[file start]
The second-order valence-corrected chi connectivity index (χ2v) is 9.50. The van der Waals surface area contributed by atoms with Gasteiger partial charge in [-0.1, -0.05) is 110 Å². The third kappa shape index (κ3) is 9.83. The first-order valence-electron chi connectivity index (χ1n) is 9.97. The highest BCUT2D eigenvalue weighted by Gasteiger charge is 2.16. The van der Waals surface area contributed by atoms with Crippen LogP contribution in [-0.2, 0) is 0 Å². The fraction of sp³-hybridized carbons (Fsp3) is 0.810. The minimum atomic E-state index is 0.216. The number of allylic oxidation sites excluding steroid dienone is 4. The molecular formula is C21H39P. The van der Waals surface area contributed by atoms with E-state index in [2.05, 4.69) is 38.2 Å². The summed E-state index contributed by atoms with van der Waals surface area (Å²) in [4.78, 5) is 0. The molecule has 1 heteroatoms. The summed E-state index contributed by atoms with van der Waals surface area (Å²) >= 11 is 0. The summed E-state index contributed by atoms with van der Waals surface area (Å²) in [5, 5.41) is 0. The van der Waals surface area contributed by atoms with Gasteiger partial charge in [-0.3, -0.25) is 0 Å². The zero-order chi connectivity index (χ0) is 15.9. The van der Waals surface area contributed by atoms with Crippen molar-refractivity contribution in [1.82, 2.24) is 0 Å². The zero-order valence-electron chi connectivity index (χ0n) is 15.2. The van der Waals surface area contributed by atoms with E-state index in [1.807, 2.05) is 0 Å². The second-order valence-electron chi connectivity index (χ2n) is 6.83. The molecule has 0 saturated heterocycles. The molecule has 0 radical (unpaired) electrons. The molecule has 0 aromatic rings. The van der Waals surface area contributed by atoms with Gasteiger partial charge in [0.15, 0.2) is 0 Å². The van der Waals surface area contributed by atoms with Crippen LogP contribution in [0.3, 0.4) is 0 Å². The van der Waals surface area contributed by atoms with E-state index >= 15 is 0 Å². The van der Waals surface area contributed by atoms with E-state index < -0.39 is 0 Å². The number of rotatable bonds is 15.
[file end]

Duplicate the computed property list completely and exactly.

The second-order valence-corrected chi connectivity index (χ2v) is 9.50. The van der Waals surface area contributed by atoms with Gasteiger partial charge in [-0.1, -0.05) is 110 Å². The third kappa shape index (κ3) is 9.83. The first-order valence-electron chi connectivity index (χ1n) is 9.97. The highest BCUT2D eigenvalue weighted by Gasteiger charge is 2.16. The van der Waals surface area contributed by atoms with Crippen LogP contribution in [-0.2, 0) is 0 Å². The fraction of sp³-hybridized carbons (Fsp3) is 0.810. The minimum atomic E-state index is 0.216. The number of allylic oxidation sites excluding steroid dienone is 4. The molecular formula is C21H39P. The van der Waals surface area contributed by atoms with E-state index in [2.05, 4.69) is 38.2 Å². The summed E-state index contributed by atoms with van der Waals surface area (Å²) in [4.78, 5) is 0. The molecule has 1 heteroatoms. The summed E-state index contributed by atoms with van der Waals surface area (Å²) >= 11 is 0. The summed E-state index contributed by atoms with van der Waals surface area (Å²) in [5, 5.41) is 0. The van der Waals surface area contributed by atoms with Gasteiger partial charge in [-0.3, -0.25) is 0 Å². The zero-order chi connectivity index (χ0) is 15.9. The van der Waals surface area contributed by atoms with Crippen molar-refractivity contribution in [1.82, 2.24) is 0 Å². The zero-order valence-electron chi connectivity index (χ0n) is 15.2. The van der Waals surface area contributed by atoms with E-state index in [1.807, 2.05) is 0 Å². The second-order valence-electron chi connectivity index (χ2n) is 6.83. The molecule has 0 saturated heterocycles. The molecule has 0 radical (unpaired) electrons. The molecule has 0 aromatic rings. The van der Waals surface area contributed by atoms with Gasteiger partial charge in [0.15, 0.2) is 0 Å². The van der Waals surface area contributed by atoms with Crippen LogP contribution in [0.3, 0.4) is 0 Å². The van der Waals surface area contributed by atoms with E-state index >= 15 is 0 Å². The van der Waals surface area contributed by atoms with E-state index < -0.39 is 0 Å². The number of rotatable bonds is 15.